“Generally, the advice is if you're pretty far away from retirement age you want to skew your investments toward more risky stocks. The rule of thumb is that as you get closer to using the money, you want to shift it into bonds. There are these wonderful mutual funds called target date funds which almost every 401k, 403b, or IRA will allow you to invest in, which do all of that automatically for you. Pick a target date and the closer you get to it, your investments will slowly convert over to being more bond heavy – it's that set it and forget it idea.”

Listen Now: Retirement Strategies for People Under 40


Cristina asks Question 6: “Speaking of savings, let’s pivot to buying a house. Chelsea, what’s the best way to save for a down payment?”

Chelsea responds: “Oh, yes. The down payment. So buying a house right now is like one of the number one stressors for people just because of the climate we are in. So the first recommendation that I would say is to start saving your money in a higher yield account. What that means is put these funds into a money market or an account that will generate a little more interest than just a plain Jane savings account.”

“We all know the rates right now are just definitely not where they used to be as far as the savings yields go, so I wouldn't recommend just putting those funds where you're going to earn 0.05% interest. You want to get a little bit more out of your money. So let your money sit and make money for you, right? Why not?”

“Another option to do that is actually making a budget. David hit on this earlier – writing down your assets and liabilities, which is a good place to start. But also taking an account of the miscellaneous spending, that's where I always fail in my budget. I'm like, ‘Oh, I'm going to make a budget and stick to it.’ And what happens is I just allot all of my money to ‘Entertainment.’ Well, entertainment is a lot of things. Is it me eating out or ordering in, these random trips to Target, is this me going into Sephora and buying all the makeup samples? So you want to make a budget that actually allots money for those things, but still allows you to save.”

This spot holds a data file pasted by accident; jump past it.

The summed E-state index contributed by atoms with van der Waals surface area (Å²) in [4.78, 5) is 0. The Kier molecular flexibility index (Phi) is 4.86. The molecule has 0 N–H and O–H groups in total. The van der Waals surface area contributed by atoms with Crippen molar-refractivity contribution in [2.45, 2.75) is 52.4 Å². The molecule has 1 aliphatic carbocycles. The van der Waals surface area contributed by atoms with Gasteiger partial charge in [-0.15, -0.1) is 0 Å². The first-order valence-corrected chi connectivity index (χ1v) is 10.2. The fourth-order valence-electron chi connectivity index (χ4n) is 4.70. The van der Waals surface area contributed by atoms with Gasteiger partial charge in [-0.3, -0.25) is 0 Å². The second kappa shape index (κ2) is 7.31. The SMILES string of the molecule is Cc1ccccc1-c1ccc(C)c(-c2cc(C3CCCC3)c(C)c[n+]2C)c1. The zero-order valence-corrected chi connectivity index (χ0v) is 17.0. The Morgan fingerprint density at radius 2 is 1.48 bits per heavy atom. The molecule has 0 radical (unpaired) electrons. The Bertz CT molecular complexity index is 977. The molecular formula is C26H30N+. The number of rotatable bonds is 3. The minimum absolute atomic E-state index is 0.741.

“Definitely eating out is a guilty thing for me, especially on the weekends, I am horrible with that. So I try to limit myself so I can get toward that move of buying a house. We are renters, we are in an apartment, we have not purchased a home yet. So this is something I will be doing in the near future myself.”

“Something that I want to explain for first-time homebuyers is the myth of the 20% down payment. That is not always true. It depends on the loan program that you are applying for. Plug to Addition Financial – we have programs where you can put as little as 3% down depending on which profession you are in. There's also VA loans where you're not required to put anything down. Put down the minimum and a few years down the road you can refinance once you've reached that point in your loan. So don't think, ‘Oh my gosh, I have to save up $20,000 to get into this house.’ That's not always the case. Do your research, look into the programs and find a lender that will work for what you're looking for.”

Listen Now: Buying a Home for the First Time


Cristina asks Question 7: “People with children may set a goal of setting aside money for the child’s college education. David, is that a useful resolution?”

David responds: “Definitely. We know that if future college prices continue to escalate, it's a frightening prospect. But we also know from hearing in the news that student debt is reaching catastrophic proportions. So how can you sort of prevent yourself or your child from being in that position of having crushing student debt? There are a couple accounts that you can open which will allow you to defer money and get some kind of a tax break and grow tax-free. These are similar to the retirement accounts, but are specifically geared towards higher education and educational expenses.”

“The most common type is called a 529 account and those are usually state-sponsored. You want to check with the state that you live in to see what the regulations are surrounding it, but usually you will get a break on taxes from the state up to a certain amount that you contribute to it. They'll usually give you the opportunity to invest in a variety of different kinds of assets. Some make it really easy and they'll let you choose between a conservative or more aggressive mix. These are great because you're getting exposure to the stock and bond markets and getting a little more bang for your buck than you're going to get from the interest on simple cash payments.”

“There are also savings vehicles called Coverdell accounts that you can look into as well and also some colleges will allow you to prepay tuition ahead of time so you can lock in today's rates. Of course, that would necessitate that your child knows where they want to go.”